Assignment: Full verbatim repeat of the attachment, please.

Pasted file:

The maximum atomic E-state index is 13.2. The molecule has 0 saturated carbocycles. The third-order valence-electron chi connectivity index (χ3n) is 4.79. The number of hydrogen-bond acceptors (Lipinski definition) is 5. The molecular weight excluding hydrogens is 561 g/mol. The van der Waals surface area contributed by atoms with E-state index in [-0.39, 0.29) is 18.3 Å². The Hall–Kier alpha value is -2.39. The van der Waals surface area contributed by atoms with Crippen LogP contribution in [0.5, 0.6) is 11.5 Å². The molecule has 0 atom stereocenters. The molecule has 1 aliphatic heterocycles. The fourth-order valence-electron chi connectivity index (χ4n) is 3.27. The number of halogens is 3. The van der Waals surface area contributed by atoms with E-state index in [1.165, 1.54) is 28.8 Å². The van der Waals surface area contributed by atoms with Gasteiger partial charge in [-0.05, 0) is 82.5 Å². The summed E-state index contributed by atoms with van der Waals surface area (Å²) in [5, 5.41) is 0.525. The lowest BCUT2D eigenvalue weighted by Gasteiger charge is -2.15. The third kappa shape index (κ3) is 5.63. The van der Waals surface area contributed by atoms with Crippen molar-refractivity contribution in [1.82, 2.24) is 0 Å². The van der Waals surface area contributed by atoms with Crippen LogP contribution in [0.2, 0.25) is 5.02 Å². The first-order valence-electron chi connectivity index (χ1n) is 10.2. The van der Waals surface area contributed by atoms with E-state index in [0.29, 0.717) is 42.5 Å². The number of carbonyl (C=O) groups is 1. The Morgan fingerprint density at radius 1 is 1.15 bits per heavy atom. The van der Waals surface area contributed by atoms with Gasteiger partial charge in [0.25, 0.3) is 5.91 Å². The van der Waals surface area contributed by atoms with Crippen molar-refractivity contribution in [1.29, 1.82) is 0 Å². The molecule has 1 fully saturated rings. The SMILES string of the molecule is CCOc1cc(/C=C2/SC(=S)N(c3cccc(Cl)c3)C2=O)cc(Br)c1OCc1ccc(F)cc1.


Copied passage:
The maximum atomic E-state index is 13.2. The molecule has 0 saturated carbocycles. The third-order valence-electron chi connectivity index (χ3n) is 4.79. The number of hydrogen-bond acceptors (Lipinski definition) is 5. The molecular weight excluding hydrogens is 561 g/mol. The van der Waals surface area contributed by atoms with E-state index in [-0.39, 0.29) is 18.3 Å². The Hall–Kier alpha value is -2.39. The van der Waals surface area contributed by atoms with Crippen LogP contribution in [0.5, 0.6) is 11.5 Å². The molecule has 0 atom stereocenters. The molecule has 1 aliphatic heterocycles. The fourth-order valence-electron chi connectivity index (χ4n) is 3.27. The number of halogens is 3. The van der Waals surface area contributed by atoms with E-state index in [1.165, 1.54) is 28.8 Å². The van der Waals surface area contributed by atoms with Gasteiger partial charge in [-0.05, 0) is 82.5 Å². The summed E-state index contributed by atoms with van der Waals surface area (Å²) in [5, 5.41) is 0.525. The lowest BCUT2D eigenvalue weighted by Gasteiger charge is -2.15. The third kappa shape index (κ3) is 5.63. The van der Waals surface area contributed by atoms with Crippen molar-refractivity contribution in [1.82, 2.24) is 0 Å². The van der Waals surface area contributed by atoms with Crippen LogP contribution in [0.2, 0.25) is 5.02 Å². The first-order valence-electron chi connectivity index (χ1n) is 10.2. The van der Waals surface area contributed by atoms with E-state index in [0.29, 0.717) is 42.5 Å². The number of carbonyl (C=O) groups is 1. The Morgan fingerprint density at radius 1 is 1.15 bits per heavy atom. The van der Waals surface area contributed by atoms with Gasteiger partial charge in [0.25, 0.3) is 5.91 Å². The van der Waals surface area contributed by atoms with Crippen molar-refractivity contribution in [1.29, 1.82) is 0 Å². The molecule has 1 fully saturated rings. The SMILES string of the molecule is CCOc1cc(/C=C2/SC(=S)N(c3cccc(Cl)c3)C2=O)cc(Br)c1OCc1ccc(F)cc1.